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Limekiln at Smithy Cottage, Camserney

A Category B Listed Building in Highland, Perth and Kinross

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Latitude: 56.6218 / 56°37'18"N

Longitude: -3.9242 / 3°55'27"W

OS Eastings: 282027

OS Northings: 749429

OS Grid: NN820494

Mapcode National: GBR JCP6.TBH

Mapcode Global: WH4LP.PTJJ

Plus Code: 9C8RJ3CG+P8

Entry Name: Limekiln at Smithy Cottage, Camserney

Listing Name: Camserney, Smithy Cottage, Former Smithy and Limekiln

Listing Date: 5 October 1971

Category: B

Source: Historic Scotland

Source ID: 407164

Historic Scotland Designation Reference: LB5738

Building Class: Cultural

Location: Dull

County: Perth and Kinross

Electoral Ward: Highland

Parish: Dull

Traditional County: Perthshire


Mid-19th century and earlier. Single storey and attic, three-bay, rectangular-plan smithy house and detached single storey, three-bay (bays grouped to left), rectangular-plan former smithy. Random rubble, house whitewashed. Reed-thatch roofs with concrete ridge. Thatch restored at dormer windows around 1970, and at smithy in late 20th century.

Smithy Cottage: symmetrical entrance (south) elevation with two-leaf timber door and rustic gabled porch at centre. Windows in flanking bays and two attic windows above with eyelid thatched dormer. Lower single storey bay to left with window. Four-pane glazing pattern in timber sash and case windows. Coped ashlar and brick chimneystacks.

Former Smithy: south elevation with two boarded timber stable-type doors flanking small bipartite casement window. Projecting chimney breast, battered at base, piercing eaves at right. East gablehead of boarded timber.

Limekiln: sited to northeast of cottage. Small, roughly rectangular-plan, rubble limekiln with opening to south.

Statement of Interest

Sited close to the Camserney Mill (see separate listing, LB5734) with surrounding crofts and farms, the distinctively thatched smithy cottage and smithy are rare survivors. The unusual eyelid dormers were probably added during the 19th century. Reminiscent of English vernacular, they are similar to those at the nearby Crachan Cottage (see separate listing, LB5758) and are reflected in James MacLaren's Kirkton Cottages at Fortingall (also listed) of 1889.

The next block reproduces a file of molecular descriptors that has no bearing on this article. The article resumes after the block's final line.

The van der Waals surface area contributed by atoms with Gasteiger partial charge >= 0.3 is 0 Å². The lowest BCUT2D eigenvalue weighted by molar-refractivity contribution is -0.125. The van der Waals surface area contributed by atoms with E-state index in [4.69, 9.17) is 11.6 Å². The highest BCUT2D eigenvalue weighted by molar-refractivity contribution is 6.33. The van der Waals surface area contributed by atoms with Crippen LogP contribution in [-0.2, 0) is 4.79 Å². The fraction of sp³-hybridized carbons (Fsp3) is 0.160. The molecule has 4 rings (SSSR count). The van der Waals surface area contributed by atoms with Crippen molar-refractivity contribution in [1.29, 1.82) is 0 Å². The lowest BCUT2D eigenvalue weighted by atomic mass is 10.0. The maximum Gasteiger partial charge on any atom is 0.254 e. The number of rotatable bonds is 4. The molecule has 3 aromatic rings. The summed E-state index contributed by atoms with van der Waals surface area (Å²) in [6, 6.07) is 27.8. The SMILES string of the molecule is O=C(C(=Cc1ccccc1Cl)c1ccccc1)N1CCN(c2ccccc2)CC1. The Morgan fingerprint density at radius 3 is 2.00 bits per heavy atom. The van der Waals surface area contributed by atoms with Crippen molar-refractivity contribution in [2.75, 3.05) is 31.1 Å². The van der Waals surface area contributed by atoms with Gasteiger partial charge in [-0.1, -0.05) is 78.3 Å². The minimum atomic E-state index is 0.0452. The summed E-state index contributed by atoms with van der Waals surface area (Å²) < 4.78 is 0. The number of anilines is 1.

The smithy complex appears on the 1859-64 map as an L-plan range with a continuous long south facing block. The cottage and smithy represent the outer buildings of that block and still retain evidence of an intermediate building. The limekiln appears as such on the early map but by 1894 is marked as the 'Old Limekiln'. Evidence of skilled utilisation of the natural water source can be seen here as with a number of other buildings at Camserney. The natural flow of water below the Falls of Camserney is routed off the Camserney Burn above Crachan Farm before rejoining the Burn below the mill.

When listed in 1971 the smithy roof was covered with corrugated iron, and the interior retained two stone built forges, one of which had bellows.

It is among a relatively small number of traditional buildings with a surviving thatched roof found across Scotland. A Survey of Thatched Buildings in Scotland, published in 2016 by the Society for the Protection of Ancient Buildings (SPAB), found there were only around 200 buildings of this type remaining, most of which are found in small rural communities. Thatched buildings are often traditionally built, showing distinctive local and regional building methods and materials. Those that survive are important in helping us understand these traditional skills and an earlier way of life.

Formerly listed as 'Smithy House and Smithy, Croftnamuich, Dr and Mrs A D Dewar and Campbell, Milton of Camserney'. Listed building record revised in 2008.

Listed building record revised in 2019 as part of the Thatched Buildings Listing Review 2017-19.

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